When speaking on behalf of defamation, there are two main types that are predominantly discussed. Libel and Slander both have similarities, however it is critical to understand the difference between the two when it comes to potential legal situations. Here are some things you should know.
Libel is Written
If you have been victim of defamation without personally hearing it, Libel may be the correct term to go by. Someone who is making libelous statements can perform these actions on a number of particular outlets. This includes comments via newspaper or magazine publications, blog posts, social media outlets, and so on. It’s important to note that these are all considered ‘print’ articles that can be documented.
Slander Is Spoken
Slander on the other hand, is spoken word. Contrary to belief, slander is acceptable when it is referenced and acknowledged by a third party– meaning someone cannot talk down to only you for it to be slanderous; It would have to involve someone else in order for you to prove that the statements made about you caused some sort of damage. However, an opinion cannot be labeled as slander. If someone says to another person that they “think you’re a bad person”, it is more so an expression of opinion rather than a statement of fact.
What Can Be Done
If you believe you have fallen victim to defamatory statements, it’s likely you’ve thought about taking action. There are a few things you must prove to first establish defamation.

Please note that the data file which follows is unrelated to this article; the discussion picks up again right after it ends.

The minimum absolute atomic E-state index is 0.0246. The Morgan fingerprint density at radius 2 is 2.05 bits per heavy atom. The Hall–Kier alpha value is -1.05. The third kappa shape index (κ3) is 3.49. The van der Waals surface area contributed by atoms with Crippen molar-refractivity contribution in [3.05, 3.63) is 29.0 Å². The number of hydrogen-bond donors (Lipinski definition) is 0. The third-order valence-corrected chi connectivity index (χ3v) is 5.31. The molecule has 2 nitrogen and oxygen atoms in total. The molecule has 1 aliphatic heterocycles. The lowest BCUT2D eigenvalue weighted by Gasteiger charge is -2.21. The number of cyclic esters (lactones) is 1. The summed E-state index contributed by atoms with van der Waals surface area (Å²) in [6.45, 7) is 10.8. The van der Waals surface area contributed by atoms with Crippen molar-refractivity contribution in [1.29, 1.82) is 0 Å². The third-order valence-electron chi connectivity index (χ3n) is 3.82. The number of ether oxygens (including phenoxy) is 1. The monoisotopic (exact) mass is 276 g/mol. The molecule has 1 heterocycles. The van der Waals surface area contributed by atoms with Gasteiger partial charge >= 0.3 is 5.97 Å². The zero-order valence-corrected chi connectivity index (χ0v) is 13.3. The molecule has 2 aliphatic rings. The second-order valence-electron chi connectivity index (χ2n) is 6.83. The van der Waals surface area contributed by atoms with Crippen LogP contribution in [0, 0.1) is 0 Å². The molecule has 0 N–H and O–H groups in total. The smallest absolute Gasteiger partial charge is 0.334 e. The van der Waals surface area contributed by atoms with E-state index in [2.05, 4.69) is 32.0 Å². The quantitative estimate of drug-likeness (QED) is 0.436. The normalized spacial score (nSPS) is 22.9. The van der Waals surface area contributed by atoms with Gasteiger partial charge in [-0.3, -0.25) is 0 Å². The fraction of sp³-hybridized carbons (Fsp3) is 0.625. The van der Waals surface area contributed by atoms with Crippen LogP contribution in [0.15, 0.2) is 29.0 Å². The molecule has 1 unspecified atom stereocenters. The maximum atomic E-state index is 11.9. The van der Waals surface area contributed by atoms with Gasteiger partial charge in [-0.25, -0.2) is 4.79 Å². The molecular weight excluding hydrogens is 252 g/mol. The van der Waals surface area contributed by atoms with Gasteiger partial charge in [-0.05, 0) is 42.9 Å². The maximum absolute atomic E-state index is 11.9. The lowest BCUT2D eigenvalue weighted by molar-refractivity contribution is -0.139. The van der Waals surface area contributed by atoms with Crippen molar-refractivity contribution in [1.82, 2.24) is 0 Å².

- The publication of defamation to someone other than the person who is being defamed.
- The proof that the statement was in fact false.
- The statement was made with the assumption of fact rather than opinion-based.
- It injures the reputation of the person who is being defamed.
If the statement that was made about you is true, it does not qualify as defamatory. This will be looked at during a court proceeding. If the accused has decided to retract his/her statement, they may receive some sort of protection. At this point, the accuser may be denied or limited to a smaller amount of damages won for the statement.
Founded in 2000, Gaines, Novick, Ponzini, Cossu & Venditti, LLP brings together a group of highly qualified attorneys focused on serving the legal needs of individuals, businesses and municipalities throughout New York, Connecticut and the surrounding areas. To learn more about our firm, please click here to see a summary of our practice areas, or contact us at 914-288-9595 or by filling out this online form today.